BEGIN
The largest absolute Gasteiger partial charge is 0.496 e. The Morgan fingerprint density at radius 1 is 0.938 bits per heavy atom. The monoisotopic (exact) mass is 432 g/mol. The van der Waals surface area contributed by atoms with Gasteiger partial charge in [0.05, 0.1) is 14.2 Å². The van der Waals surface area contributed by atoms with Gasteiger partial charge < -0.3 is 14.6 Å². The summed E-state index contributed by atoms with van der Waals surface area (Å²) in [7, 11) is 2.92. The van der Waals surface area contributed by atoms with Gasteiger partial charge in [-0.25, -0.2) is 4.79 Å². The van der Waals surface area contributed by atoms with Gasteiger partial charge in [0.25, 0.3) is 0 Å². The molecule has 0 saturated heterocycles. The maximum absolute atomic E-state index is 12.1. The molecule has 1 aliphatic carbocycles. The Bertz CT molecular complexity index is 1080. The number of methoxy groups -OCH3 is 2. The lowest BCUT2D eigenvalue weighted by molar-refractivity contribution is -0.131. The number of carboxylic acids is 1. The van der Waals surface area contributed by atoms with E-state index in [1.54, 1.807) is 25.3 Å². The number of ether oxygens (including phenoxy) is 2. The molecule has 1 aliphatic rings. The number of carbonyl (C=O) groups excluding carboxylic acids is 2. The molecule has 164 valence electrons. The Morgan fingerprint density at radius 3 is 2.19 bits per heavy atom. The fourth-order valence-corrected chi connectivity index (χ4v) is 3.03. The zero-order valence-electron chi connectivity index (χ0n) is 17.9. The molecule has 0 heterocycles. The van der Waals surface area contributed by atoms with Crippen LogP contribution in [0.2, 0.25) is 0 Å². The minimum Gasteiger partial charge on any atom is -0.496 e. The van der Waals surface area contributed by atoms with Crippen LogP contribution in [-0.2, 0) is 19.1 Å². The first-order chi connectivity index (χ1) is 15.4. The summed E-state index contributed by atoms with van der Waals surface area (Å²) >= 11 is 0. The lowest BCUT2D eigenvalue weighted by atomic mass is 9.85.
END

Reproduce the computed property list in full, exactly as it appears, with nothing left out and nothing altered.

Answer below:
The largest absolute Gasteiger partial charge is 0.496 e. The Morgan fingerprint density at radius 1 is 0.938 bits per heavy atom. The monoisotopic (exact) mass is 432 g/mol. The van der Waals surface area contributed by atoms with Gasteiger partial charge in [0.05, 0.1) is 14.2 Å². The van der Waals surface area contributed by atoms with Gasteiger partial charge < -0.3 is 14.6 Å². The summed E-state index contributed by atoms with van der Waals surface area (Å²) in [7, 11) is 2.92. The van der Waals surface area contributed by atoms with Gasteiger partial charge in [-0.25, -0.2) is 4.79 Å². The van der Waals surface area contributed by atoms with Gasteiger partial charge in [0.25, 0.3) is 0 Å². The molecule has 0 saturated heterocycles. The maximum absolute atomic E-state index is 12.1. The molecule has 1 aliphatic carbocycles. The Bertz CT molecular complexity index is 1080. The number of methoxy groups -OCH3 is 2. The lowest BCUT2D eigenvalue weighted by molar-refractivity contribution is -0.131. The number of carboxylic acids is 1. The van der Waals surface area contributed by atoms with E-state index in [1.54, 1.807) is 25.3 Å². The number of ether oxygens (including phenoxy) is 2. The molecule has 1 aliphatic rings. The number of carbonyl (C=O) groups excluding carboxylic acids is 2. The molecule has 164 valence electrons. The Morgan fingerprint density at radius 3 is 2.19 bits per heavy atom. The fourth-order valence-corrected chi connectivity index (χ4v) is 3.03. The zero-order valence-electron chi connectivity index (χ0n) is 17.9. The molecule has 0 heterocycles. The van der Waals surface area contributed by atoms with Crippen LogP contribution in [0.2, 0.25) is 0 Å². The minimum Gasteiger partial charge on any atom is -0.496 e. The van der Waals surface area contributed by atoms with Crippen LogP contribution in [-0.2, 0) is 19.1 Å². The first-order chi connectivity index (χ1) is 15.4. The summed E-state index contributed by atoms with van der Waals surface area (Å²) >= 11 is 0. The lowest BCUT2D eigenvalue weighted by atomic mass is 9.85.